2. The Nature of Tropes

According to several trope theorists, what exists when a trope does is an abstract particular. Williams—who coined the phrase—was also acutely aware of its potential to confuse. Tropes, he was careful to point out, although ‘abstract’ are not: “the product of a magical feat of mind”, “the denzien of some remote immaterial eternity”, “imprecise”, “the mental”, “the rational”, “the incorporeal”, “the ideally perfect”, “the non-temporal”, “the primordial or ultimate”, “the deficient”, “the potential”, “the unreal”, “the symbolic, figurative or merely representative”, or “the vague, confused and indefinite” (Williams, 1997[1953]: 121; cf. also his 1953: 174f.). This, he explained, is because the various senses people have given to the term ‘abstract’ can be traced back to two main sources—that which transcends individual existence and that which is partial, incomplete or fragmentary—where the source of the trope’s abstractness is of the latter kind only. Campbell agrees. According to him, more precisely, tropes are abstract because they “(ordinarily) occur in conjunction with many other instances of qualities”, which is why they can only be “brought before the mind…by a process of selection, of systematic setting aside, of these other qualities of which we are aware” (Campbell 1990: 2).

Unfortunately, as soon as the sense in which tropes are abstract has been thus disambiguated, it becomes less clear in what sense being told that tropes are abstract informs us about their (unique) nature. For isn’t it true of anything (short of everything) that attending to it involves abstracting it away from the surrounding environment?[8] To further confuse matters, quite a few trope proponents (cf. e.g., Küng 1967 and Giberman 2014) characterize the trope as concrete, and Simons (1994: 557) thinks tropes are both abstract and concrete. The trope’s nature is hence not easy to pin down. To further demonstrate this fact, the rest of this section surveys debates on what kind of thing the trope is, whether the trope is (in)dependent of the object that ‘has’ it, whether tropes can be simple, and how best to individuate tropes.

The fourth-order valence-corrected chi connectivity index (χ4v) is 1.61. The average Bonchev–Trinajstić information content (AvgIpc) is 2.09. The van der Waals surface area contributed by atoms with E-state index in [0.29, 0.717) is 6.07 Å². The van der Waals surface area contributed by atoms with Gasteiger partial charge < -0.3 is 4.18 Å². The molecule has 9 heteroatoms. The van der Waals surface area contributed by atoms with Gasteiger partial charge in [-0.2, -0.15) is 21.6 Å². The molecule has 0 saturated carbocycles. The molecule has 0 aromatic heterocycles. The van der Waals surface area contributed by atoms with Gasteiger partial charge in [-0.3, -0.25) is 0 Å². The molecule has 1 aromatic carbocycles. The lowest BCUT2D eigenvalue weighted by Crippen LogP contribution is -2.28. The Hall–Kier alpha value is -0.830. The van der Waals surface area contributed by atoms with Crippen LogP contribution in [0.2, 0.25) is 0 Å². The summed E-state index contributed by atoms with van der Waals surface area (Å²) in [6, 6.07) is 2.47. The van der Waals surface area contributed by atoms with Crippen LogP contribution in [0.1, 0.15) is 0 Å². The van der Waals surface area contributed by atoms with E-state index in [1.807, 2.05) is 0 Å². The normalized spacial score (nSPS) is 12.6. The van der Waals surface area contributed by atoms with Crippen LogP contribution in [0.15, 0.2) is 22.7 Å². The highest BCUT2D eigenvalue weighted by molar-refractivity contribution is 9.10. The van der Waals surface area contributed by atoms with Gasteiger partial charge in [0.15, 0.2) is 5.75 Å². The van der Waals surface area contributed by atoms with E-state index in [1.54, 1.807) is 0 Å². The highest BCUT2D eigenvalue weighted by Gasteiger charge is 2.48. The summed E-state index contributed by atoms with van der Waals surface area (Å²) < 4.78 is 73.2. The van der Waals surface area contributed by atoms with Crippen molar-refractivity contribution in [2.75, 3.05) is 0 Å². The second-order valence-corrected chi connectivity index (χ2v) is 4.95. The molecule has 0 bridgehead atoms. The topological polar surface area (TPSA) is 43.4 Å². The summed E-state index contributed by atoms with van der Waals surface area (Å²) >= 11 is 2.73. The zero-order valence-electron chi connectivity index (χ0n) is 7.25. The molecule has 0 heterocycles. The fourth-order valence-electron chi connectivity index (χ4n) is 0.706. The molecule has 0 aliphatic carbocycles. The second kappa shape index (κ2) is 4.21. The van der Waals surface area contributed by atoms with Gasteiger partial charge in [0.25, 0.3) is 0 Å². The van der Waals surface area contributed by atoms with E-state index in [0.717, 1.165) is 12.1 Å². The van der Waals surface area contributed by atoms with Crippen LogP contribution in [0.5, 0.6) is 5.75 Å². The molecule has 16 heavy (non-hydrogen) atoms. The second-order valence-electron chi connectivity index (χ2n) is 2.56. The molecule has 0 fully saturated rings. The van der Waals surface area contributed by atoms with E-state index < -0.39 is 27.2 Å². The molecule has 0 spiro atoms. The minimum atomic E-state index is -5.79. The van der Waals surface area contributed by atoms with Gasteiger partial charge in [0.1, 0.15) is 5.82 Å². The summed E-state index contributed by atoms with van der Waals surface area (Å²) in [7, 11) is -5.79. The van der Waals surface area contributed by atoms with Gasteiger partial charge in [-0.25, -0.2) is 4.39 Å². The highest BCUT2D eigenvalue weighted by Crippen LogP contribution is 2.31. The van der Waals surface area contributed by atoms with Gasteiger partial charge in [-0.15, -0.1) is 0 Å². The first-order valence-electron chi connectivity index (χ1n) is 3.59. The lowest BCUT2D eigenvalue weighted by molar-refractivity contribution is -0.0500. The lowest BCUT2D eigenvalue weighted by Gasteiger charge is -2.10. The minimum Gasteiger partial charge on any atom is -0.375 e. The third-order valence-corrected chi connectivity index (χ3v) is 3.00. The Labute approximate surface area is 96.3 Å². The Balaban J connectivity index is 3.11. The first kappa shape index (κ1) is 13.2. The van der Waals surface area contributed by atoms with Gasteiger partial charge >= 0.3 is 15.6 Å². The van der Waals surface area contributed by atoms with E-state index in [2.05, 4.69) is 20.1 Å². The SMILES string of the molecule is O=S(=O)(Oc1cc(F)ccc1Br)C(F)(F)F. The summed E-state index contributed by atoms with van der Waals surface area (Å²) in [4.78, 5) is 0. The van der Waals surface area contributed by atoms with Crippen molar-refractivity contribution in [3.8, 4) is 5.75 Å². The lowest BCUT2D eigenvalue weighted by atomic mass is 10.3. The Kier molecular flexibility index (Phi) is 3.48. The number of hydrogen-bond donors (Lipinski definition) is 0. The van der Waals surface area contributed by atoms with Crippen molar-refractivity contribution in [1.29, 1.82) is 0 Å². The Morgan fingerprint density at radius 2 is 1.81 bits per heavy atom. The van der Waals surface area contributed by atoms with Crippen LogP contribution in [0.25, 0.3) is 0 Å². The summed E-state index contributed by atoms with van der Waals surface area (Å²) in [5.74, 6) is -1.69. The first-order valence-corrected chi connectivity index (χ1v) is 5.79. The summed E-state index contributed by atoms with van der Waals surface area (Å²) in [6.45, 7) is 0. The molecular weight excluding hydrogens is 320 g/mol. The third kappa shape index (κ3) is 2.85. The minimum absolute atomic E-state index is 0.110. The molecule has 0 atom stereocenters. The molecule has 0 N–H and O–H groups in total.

2.1 Property or Object?

In philosophy, new posits are regularly introduced by being compared with, or likened to, an already familiar item. Tropes are no exception to this rule. In fact, tropes have been introduced by being compared with and likened to not one but two distinct but equally familiar kinds of things: properties and objects (Loux 2015). Up until very recently, that tropes can be introduced in both of these ways was considered a feature of the theory, not a source of concern. Tropes, it was thought, can be compared with and likened to both properties and objects, because tropes are a bit of both.